Wednesday, September 2, 2009
OK, so it's not going to be hitting the top of the charts any time soon, but Dr. Charles Snowdon from the University of Wisconsin, Madison, thinks he knows what cotton-top tamarin monkeys like. Working with musician David Teie, he's created songs that both agitate and please these primates.
For the University press release, you can go here.
For the music itself, you can go here.
What I think is interesting about this story is how it fits into a curious evolutionary story. Music is present in most cultures around the world. When something is that widespread, then there's a good chance it exists for some kind of evolutionary reason. But music has created a problem. Many evolutionary traits can be seen in our closest relatives, the other primates. Music, both in terms of creation and appreciation, seemed to be missing. Yes, I know, people's pets will seem to recognize music, and even sing or dance along (remember the dancing parrot), but this is something deeper. Music seems to affect us at an emotional level, but play the same thing to a monkey and nothing.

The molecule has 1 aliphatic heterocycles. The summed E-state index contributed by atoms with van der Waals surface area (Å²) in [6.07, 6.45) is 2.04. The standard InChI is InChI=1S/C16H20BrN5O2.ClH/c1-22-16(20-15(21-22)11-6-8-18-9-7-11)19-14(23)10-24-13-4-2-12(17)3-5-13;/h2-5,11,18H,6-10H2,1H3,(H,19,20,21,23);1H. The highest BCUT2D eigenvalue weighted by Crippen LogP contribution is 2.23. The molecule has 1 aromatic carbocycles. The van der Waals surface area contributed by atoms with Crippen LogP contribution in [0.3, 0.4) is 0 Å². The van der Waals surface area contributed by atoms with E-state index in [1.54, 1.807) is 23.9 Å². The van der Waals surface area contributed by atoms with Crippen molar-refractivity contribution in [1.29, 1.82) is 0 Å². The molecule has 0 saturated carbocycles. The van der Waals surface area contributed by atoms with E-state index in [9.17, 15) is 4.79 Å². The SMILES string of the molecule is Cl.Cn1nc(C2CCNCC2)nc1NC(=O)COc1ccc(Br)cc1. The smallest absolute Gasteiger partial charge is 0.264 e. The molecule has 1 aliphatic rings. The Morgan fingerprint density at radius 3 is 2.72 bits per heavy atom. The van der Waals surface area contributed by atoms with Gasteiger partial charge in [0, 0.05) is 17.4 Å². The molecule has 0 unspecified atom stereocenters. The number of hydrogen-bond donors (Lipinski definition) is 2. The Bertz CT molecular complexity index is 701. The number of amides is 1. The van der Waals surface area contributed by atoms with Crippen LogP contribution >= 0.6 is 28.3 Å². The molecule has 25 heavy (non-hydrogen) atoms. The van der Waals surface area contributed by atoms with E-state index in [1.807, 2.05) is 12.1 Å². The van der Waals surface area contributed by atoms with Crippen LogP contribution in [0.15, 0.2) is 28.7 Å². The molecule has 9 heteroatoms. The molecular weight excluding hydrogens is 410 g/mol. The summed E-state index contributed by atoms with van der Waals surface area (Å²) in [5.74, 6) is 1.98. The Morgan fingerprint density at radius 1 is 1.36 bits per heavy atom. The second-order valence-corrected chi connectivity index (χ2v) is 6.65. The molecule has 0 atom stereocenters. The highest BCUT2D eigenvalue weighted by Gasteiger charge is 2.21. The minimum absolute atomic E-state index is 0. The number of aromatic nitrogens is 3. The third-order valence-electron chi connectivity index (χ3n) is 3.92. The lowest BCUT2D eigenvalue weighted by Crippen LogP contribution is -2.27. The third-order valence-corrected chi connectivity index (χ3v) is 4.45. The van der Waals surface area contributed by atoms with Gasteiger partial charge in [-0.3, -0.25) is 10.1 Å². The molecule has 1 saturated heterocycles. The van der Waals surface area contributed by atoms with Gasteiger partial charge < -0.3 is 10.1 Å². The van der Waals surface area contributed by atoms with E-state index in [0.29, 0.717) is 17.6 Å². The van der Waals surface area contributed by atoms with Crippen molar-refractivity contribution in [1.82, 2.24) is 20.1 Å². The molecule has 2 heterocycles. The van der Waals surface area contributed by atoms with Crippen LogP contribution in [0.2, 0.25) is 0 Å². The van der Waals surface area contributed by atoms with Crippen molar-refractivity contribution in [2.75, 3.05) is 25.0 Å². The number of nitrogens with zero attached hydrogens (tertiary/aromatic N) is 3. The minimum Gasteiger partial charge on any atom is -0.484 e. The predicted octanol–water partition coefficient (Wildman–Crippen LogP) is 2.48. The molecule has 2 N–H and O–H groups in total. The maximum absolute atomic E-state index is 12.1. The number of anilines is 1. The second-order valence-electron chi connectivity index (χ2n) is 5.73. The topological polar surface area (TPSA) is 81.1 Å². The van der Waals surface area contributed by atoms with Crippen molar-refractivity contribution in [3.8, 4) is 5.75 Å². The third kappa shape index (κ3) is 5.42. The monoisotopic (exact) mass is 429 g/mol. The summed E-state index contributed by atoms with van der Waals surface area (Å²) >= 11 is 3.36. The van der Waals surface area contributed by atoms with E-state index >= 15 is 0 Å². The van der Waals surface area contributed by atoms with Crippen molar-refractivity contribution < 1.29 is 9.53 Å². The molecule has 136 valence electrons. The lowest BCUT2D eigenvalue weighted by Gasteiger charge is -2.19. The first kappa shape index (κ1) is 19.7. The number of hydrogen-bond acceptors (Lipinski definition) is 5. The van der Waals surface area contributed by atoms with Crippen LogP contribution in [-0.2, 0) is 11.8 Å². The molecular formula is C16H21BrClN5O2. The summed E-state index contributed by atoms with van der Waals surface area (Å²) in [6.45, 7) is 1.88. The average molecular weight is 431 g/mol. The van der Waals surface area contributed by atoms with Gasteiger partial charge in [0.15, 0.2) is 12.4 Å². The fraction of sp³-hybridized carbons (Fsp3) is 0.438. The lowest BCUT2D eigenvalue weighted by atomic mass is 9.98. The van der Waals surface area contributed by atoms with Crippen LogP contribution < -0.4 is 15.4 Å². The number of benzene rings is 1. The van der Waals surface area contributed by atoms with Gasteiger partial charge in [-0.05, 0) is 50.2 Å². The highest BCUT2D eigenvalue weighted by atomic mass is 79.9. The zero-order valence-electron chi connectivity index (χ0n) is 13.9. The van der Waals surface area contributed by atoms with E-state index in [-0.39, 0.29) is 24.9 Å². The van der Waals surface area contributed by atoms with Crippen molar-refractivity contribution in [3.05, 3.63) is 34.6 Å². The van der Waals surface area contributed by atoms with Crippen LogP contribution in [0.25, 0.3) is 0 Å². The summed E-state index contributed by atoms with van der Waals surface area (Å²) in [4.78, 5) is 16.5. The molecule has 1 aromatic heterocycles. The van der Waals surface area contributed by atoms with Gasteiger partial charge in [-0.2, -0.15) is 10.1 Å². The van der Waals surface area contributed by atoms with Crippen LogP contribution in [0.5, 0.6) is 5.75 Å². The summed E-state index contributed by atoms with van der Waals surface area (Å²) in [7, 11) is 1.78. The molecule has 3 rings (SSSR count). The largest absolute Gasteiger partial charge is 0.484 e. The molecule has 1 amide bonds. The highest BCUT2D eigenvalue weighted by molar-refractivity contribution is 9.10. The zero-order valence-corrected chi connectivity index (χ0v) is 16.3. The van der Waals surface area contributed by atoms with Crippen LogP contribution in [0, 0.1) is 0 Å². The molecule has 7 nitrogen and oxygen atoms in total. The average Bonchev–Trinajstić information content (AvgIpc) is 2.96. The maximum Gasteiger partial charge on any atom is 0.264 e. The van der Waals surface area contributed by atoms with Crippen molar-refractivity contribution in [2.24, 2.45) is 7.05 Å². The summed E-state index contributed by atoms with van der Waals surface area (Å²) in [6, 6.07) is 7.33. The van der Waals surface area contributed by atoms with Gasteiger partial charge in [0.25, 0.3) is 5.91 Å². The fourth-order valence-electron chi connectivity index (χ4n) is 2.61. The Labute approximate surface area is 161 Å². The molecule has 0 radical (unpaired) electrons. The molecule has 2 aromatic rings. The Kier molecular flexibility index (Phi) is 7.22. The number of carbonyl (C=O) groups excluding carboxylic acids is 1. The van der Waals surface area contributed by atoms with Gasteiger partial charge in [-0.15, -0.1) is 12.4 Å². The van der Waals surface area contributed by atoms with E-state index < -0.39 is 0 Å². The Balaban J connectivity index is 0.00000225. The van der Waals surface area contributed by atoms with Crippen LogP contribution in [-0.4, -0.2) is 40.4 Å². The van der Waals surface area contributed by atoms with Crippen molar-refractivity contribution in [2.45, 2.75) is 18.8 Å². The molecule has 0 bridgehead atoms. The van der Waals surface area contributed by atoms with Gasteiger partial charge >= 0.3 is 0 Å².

That is until Dr. Snowdon's study. In this case, he's using music that's been created for the monkeys. It doesn't sound like music to our ears, but it contains tones that mimic sounds the monkeys naturally make. So, for them a rising tone and staccato notes mean danger, and long steady descending tones mean peace and calm. Create music with these patterns, and the monkeys respond in kind.
Now we have a possible evolutionary link. Like monkeys, we communicate emotion through our tone of voice, that's partly why email is a rotten way of communicating sarcasm. Could music be the natural extension of this? Not just to tell others how we're feeling, but to manipulate their emotions as well. It works in the monkeys, we know music does it to us too, were the first musical notes just a way of controlling the crowd?
If nothing else, this study opens the doors to studying music in other primates. All it takes is knowing what sounds are going to create themes they'll find interesting.
Oh, and one other thing. There was one type of human music these monkeys found soothing. The melodies of Motley Crue!
Image: Cotton-top tamarins grew calmer after they heard music compositions based on their own calm, friendly calls. But the monkeys became more agitated when University of Wisconsin-Madison psychology professor Charles Snowdon played music that contained elements of their own threatening or fearful calls. Courtesy Bryce Richter/University of Wisconsin, Madison